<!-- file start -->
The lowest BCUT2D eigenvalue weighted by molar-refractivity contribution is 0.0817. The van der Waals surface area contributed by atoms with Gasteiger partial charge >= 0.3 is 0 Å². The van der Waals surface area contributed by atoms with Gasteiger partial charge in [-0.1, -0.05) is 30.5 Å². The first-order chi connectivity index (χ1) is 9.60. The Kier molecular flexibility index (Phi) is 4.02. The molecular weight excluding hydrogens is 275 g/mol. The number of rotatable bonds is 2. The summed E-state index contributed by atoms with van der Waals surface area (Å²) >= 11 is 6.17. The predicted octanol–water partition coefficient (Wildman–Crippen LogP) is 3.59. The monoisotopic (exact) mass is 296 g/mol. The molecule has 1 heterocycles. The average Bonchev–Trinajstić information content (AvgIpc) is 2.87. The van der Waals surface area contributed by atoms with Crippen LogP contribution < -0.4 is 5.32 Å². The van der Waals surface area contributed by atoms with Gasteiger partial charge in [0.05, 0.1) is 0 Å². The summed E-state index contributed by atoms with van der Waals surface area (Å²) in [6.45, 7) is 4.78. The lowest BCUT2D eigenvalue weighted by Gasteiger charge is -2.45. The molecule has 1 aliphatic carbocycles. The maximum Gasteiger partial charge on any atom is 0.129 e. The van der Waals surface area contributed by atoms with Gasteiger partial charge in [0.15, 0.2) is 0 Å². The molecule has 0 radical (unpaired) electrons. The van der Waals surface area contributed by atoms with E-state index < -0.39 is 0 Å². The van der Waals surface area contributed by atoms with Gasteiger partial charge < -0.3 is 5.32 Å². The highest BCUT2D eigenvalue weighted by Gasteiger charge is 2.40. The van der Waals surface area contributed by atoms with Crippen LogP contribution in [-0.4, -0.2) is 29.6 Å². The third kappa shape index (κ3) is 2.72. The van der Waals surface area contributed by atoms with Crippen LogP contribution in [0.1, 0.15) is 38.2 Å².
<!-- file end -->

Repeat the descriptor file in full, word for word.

The lowest BCUT2D eigenvalue weighted by molar-refractivity contribution is 0.0817. The van der Waals surface area contributed by atoms with Gasteiger partial charge >= 0.3 is 0 Å². The van der Waals surface area contributed by atoms with Gasteiger partial charge in [-0.1, -0.05) is 30.5 Å². The first-order chi connectivity index (χ1) is 9.60. The Kier molecular flexibility index (Phi) is 4.02. The molecular weight excluding hydrogens is 275 g/mol. The number of rotatable bonds is 2. The summed E-state index contributed by atoms with van der Waals surface area (Å²) >= 11 is 6.17. The predicted octanol–water partition coefficient (Wildman–Crippen LogP) is 3.59. The monoisotopic (exact) mass is 296 g/mol. The molecule has 1 heterocycles. The average Bonchev–Trinajstić information content (AvgIpc) is 2.87. The van der Waals surface area contributed by atoms with Crippen LogP contribution < -0.4 is 5.32 Å². The van der Waals surface area contributed by atoms with Gasteiger partial charge in [0.05, 0.1) is 0 Å². The summed E-state index contributed by atoms with van der Waals surface area (Å²) in [6.45, 7) is 4.78. The lowest BCUT2D eigenvalue weighted by Gasteiger charge is -2.45. The molecule has 1 aliphatic carbocycles. The maximum Gasteiger partial charge on any atom is 0.129 e. The van der Waals surface area contributed by atoms with Gasteiger partial charge in [0.15, 0.2) is 0 Å². The molecule has 0 radical (unpaired) electrons. The van der Waals surface area contributed by atoms with E-state index < -0.39 is 0 Å². The van der Waals surface area contributed by atoms with Gasteiger partial charge < -0.3 is 5.32 Å². The highest BCUT2D eigenvalue weighted by Gasteiger charge is 2.40. The van der Waals surface area contributed by atoms with Crippen LogP contribution in [-0.4, -0.2) is 29.6 Å². The third kappa shape index (κ3) is 2.72. The van der Waals surface area contributed by atoms with Crippen LogP contribution in [0.1, 0.15) is 38.2 Å².